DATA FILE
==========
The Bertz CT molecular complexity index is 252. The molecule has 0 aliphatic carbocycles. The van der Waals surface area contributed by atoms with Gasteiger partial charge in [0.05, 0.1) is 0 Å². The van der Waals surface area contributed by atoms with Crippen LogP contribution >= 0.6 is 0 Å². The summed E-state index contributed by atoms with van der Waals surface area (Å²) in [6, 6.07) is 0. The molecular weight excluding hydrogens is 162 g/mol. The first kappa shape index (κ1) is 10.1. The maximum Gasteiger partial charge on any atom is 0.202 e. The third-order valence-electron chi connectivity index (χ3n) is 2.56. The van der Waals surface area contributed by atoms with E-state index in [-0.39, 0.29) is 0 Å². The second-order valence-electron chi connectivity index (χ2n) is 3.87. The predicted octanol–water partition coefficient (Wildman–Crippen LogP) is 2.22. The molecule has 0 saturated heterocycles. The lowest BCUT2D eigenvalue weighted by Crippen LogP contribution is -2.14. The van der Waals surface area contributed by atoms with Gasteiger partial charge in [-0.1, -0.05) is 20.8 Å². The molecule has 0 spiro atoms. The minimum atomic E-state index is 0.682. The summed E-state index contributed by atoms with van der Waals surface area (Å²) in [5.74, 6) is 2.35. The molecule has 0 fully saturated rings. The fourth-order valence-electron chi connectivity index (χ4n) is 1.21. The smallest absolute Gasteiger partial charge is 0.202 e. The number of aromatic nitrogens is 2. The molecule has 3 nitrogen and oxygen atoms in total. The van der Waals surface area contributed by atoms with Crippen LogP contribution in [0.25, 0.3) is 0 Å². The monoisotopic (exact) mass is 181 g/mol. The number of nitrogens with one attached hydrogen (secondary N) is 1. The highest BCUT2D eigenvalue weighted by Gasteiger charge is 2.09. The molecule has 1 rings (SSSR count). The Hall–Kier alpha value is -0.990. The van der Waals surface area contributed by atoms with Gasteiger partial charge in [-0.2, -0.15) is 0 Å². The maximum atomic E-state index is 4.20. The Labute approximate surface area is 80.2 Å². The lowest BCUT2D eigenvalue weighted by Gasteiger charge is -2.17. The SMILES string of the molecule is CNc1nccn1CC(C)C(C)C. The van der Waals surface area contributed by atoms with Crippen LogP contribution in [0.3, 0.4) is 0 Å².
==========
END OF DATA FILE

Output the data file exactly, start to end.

The Bertz CT molecular complexity index is 252. The molecule has 0 aliphatic carbocycles. The van der Waals surface area contributed by atoms with Gasteiger partial charge in [0.05, 0.1) is 0 Å². The van der Waals surface area contributed by atoms with Crippen LogP contribution >= 0.6 is 0 Å². The summed E-state index contributed by atoms with van der Waals surface area (Å²) in [6, 6.07) is 0. The molecular weight excluding hydrogens is 162 g/mol. The first kappa shape index (κ1) is 10.1. The maximum Gasteiger partial charge on any atom is 0.202 e. The third-order valence-electron chi connectivity index (χ3n) is 2.56. The van der Waals surface area contributed by atoms with E-state index in [-0.39, 0.29) is 0 Å². The second-order valence-electron chi connectivity index (χ2n) is 3.87. The predicted octanol–water partition coefficient (Wildman–Crippen LogP) is 2.22. The molecule has 0 saturated heterocycles. The lowest BCUT2D eigenvalue weighted by Crippen LogP contribution is -2.14. The van der Waals surface area contributed by atoms with Gasteiger partial charge in [-0.1, -0.05) is 20.8 Å². The molecule has 0 spiro atoms. The minimum atomic E-state index is 0.682. The summed E-state index contributed by atoms with van der Waals surface area (Å²) in [5.74, 6) is 2.35. The molecule has 0 fully saturated rings. The fourth-order valence-electron chi connectivity index (χ4n) is 1.21. The smallest absolute Gasteiger partial charge is 0.202 e. The number of aromatic nitrogens is 2. The molecule has 3 nitrogen and oxygen atoms in total. The van der Waals surface area contributed by atoms with Crippen LogP contribution in [0.25, 0.3) is 0 Å². The monoisotopic (exact) mass is 181 g/mol. The number of nitrogens with one attached hydrogen (secondary N) is 1. The highest BCUT2D eigenvalue weighted by Gasteiger charge is 2.09. The molecule has 1 rings (SSSR count). The Hall–Kier alpha value is -0.990. The van der Waals surface area contributed by atoms with Gasteiger partial charge in [-0.2, -0.15) is 0 Å². The maximum atomic E-state index is 4.20. The Labute approximate surface area is 80.2 Å². The lowest BCUT2D eigenvalue weighted by Gasteiger charge is -2.17. The SMILES string of the molecule is CNc1nccn1CC(C)C(C)C. The van der Waals surface area contributed by atoms with Crippen LogP contribution in [0.3, 0.4) is 0 Å².